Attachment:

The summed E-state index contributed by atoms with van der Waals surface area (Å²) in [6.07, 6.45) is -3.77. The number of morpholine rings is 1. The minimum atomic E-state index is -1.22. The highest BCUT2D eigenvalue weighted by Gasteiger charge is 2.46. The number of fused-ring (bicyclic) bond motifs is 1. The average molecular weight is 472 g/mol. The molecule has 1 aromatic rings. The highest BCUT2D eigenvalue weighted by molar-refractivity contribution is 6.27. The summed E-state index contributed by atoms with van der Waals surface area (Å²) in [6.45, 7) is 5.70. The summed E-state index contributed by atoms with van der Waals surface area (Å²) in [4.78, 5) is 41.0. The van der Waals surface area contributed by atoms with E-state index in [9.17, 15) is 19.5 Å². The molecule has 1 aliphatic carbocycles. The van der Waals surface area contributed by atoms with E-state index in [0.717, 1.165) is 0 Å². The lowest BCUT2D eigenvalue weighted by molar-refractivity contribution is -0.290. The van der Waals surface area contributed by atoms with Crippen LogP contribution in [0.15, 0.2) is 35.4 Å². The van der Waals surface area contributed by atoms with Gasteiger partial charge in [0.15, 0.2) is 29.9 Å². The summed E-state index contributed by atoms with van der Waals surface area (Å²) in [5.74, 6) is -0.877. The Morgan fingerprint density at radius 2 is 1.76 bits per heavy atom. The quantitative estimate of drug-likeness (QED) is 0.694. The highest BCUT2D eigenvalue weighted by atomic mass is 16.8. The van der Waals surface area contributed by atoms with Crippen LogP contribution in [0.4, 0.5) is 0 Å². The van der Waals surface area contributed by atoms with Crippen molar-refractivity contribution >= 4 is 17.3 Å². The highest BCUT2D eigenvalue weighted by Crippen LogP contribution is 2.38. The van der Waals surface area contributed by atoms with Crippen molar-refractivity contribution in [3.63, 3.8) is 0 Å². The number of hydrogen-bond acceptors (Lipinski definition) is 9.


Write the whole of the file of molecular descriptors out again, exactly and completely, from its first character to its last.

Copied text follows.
The summed E-state index contributed by atoms with van der Waals surface area (Å²) in [6.07, 6.45) is -3.77. The number of morpholine rings is 1. The minimum atomic E-state index is -1.22. The highest BCUT2D eigenvalue weighted by Gasteiger charge is 2.46. The number of fused-ring (bicyclic) bond motifs is 1. The average molecular weight is 472 g/mol. The molecule has 1 aromatic rings. The highest BCUT2D eigenvalue weighted by molar-refractivity contribution is 6.27. The summed E-state index contributed by atoms with van der Waals surface area (Å²) in [6.45, 7) is 5.70. The summed E-state index contributed by atoms with van der Waals surface area (Å²) in [4.78, 5) is 41.0. The van der Waals surface area contributed by atoms with E-state index in [9.17, 15) is 19.5 Å². The molecule has 1 aliphatic carbocycles. The van der Waals surface area contributed by atoms with E-state index in [0.717, 1.165) is 0 Å². The lowest BCUT2D eigenvalue weighted by molar-refractivity contribution is -0.290. The van der Waals surface area contributed by atoms with Crippen LogP contribution in [0.15, 0.2) is 35.4 Å². The van der Waals surface area contributed by atoms with Gasteiger partial charge in [0.15, 0.2) is 29.9 Å². The summed E-state index contributed by atoms with van der Waals surface area (Å²) in [5.74, 6) is -0.877. The Morgan fingerprint density at radius 2 is 1.76 bits per heavy atom. The quantitative estimate of drug-likeness (QED) is 0.694. The highest BCUT2D eigenvalue weighted by atomic mass is 16.8. The van der Waals surface area contributed by atoms with Crippen LogP contribution in [0.4, 0.5) is 0 Å². The van der Waals surface area contributed by atoms with Crippen molar-refractivity contribution >= 4 is 17.3 Å². The highest BCUT2D eigenvalue weighted by Crippen LogP contribution is 2.38. The van der Waals surface area contributed by atoms with Crippen molar-refractivity contribution in [3.63, 3.8) is 0 Å². The number of hydrogen-bond acceptors (Lipinski definition) is 9.